I mention in the video that you can collect raw stones yourself. Stones like quartz are abundant in forests and beaches, and with a little searching you can find them yourself. All you do is pop them in a rock tumbler with water and grit, and let it tumble for several weeks. The tumbler wears down and smooths the rocks. The same thing happens to rocks in rivers and the ocean, but the tumbler dramatically speeds up the process by several thousand years.


The next thing that you will need is wire. I really recommend 925 Sterling silver wire, because it’s really high quality, durable and doesn’t tarnish easily. However, it can be expensive, so if you are just starting out then buy a cheaper wire to practice on. If you’re just making for fun, then silver plated wire, copper wire or even aluminium wire and much cheaper alternatives that will also work really well.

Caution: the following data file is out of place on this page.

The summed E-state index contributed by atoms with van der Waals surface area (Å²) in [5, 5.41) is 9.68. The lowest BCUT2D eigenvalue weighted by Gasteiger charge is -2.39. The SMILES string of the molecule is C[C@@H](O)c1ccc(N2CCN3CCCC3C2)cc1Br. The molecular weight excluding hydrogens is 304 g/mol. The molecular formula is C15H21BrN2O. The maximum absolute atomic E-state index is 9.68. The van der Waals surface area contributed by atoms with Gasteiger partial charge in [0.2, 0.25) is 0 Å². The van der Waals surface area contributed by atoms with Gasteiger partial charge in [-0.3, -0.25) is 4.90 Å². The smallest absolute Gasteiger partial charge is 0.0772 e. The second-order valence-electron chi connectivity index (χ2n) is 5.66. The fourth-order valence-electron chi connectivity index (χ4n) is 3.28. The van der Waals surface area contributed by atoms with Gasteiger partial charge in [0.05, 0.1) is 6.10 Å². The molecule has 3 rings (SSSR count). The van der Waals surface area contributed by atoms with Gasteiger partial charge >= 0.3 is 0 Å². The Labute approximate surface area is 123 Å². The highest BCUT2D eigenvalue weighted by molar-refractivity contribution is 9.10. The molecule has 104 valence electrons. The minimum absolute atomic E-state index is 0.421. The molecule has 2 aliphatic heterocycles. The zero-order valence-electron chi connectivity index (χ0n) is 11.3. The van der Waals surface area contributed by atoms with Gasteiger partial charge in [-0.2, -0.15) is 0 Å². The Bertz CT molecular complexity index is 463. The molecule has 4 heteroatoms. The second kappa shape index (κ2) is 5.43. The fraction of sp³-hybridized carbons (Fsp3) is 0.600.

You can also use Etsy Studio to search for wire. The wire I used in the tutorial is 0.05mm, which is quite thin. You can use slightly thinner wire, 0.04mm wire would be usable, but any smaller and the ring will become very fiddly to make and may not hold together well. I also wouldn’t recommend getting wire that is too thick. After about 1mm, it becomes quite difficult to bend.


The last thing you need before you can start making are some tools. A small pair of wire cutters are a must have, they really will make working with wire so much easier. You will also need a ring mandrel, which you will use to bend the ring into shape and make it the right size. The last thing you need is a ring sizer, which you use to determine the ring size of yourself or the person you are making the ring for.

Amazon is a great place to look for craft tools, it’s where I buy mine, and they’re also good value. I picked up my mandrel and ring sizer for under £10.

Ready to begin!